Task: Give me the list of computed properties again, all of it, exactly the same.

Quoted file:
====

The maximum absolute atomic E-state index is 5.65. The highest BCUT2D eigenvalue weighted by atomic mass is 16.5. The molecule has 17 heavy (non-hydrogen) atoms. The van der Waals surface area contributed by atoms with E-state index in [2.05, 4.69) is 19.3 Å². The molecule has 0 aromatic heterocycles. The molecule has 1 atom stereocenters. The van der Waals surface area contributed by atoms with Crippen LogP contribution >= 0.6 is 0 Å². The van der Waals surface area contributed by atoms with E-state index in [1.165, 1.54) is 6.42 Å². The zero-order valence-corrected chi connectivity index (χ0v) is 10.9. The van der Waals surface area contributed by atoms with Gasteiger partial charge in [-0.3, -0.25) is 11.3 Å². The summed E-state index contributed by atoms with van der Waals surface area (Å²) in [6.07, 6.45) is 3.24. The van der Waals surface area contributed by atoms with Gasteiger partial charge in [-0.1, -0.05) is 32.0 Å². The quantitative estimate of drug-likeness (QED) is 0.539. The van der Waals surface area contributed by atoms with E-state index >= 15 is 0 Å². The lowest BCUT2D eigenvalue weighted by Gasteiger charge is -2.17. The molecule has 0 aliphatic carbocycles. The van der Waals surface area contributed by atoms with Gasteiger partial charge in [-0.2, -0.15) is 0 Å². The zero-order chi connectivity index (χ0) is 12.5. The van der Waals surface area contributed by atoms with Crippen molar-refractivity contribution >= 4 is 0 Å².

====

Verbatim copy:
The maximum absolute atomic E-state index is 5.65. The highest BCUT2D eigenvalue weighted by atomic mass is 16.5. The molecule has 17 heavy (non-hydrogen) atoms. The van der Waals surface area contributed by atoms with E-state index in [2.05, 4.69) is 19.3 Å². The molecule has 0 aromatic heterocycles. The molecule has 1 atom stereocenters. The van der Waals surface area contributed by atoms with Crippen LogP contribution >= 0.6 is 0 Å². The van der Waals surface area contributed by atoms with E-state index in [1.165, 1.54) is 6.42 Å². The zero-order valence-corrected chi connectivity index (χ0v) is 10.9. The van der Waals surface area contributed by atoms with Gasteiger partial charge in [-0.3, -0.25) is 11.3 Å². The summed E-state index contributed by atoms with van der Waals surface area (Å²) in [6.07, 6.45) is 3.24. The van der Waals surface area contributed by atoms with Gasteiger partial charge in [-0.1, -0.05) is 32.0 Å². The quantitative estimate of drug-likeness (QED) is 0.539. The van der Waals surface area contributed by atoms with E-state index >= 15 is 0 Å². The lowest BCUT2D eigenvalue weighted by Gasteiger charge is -2.17. The molecule has 0 aliphatic carbocycles. The van der Waals surface area contributed by atoms with Gasteiger partial charge in [-0.2, -0.15) is 0 Å². The zero-order chi connectivity index (χ0) is 12.5. The van der Waals surface area contributed by atoms with Crippen molar-refractivity contribution >= 4 is 0 Å².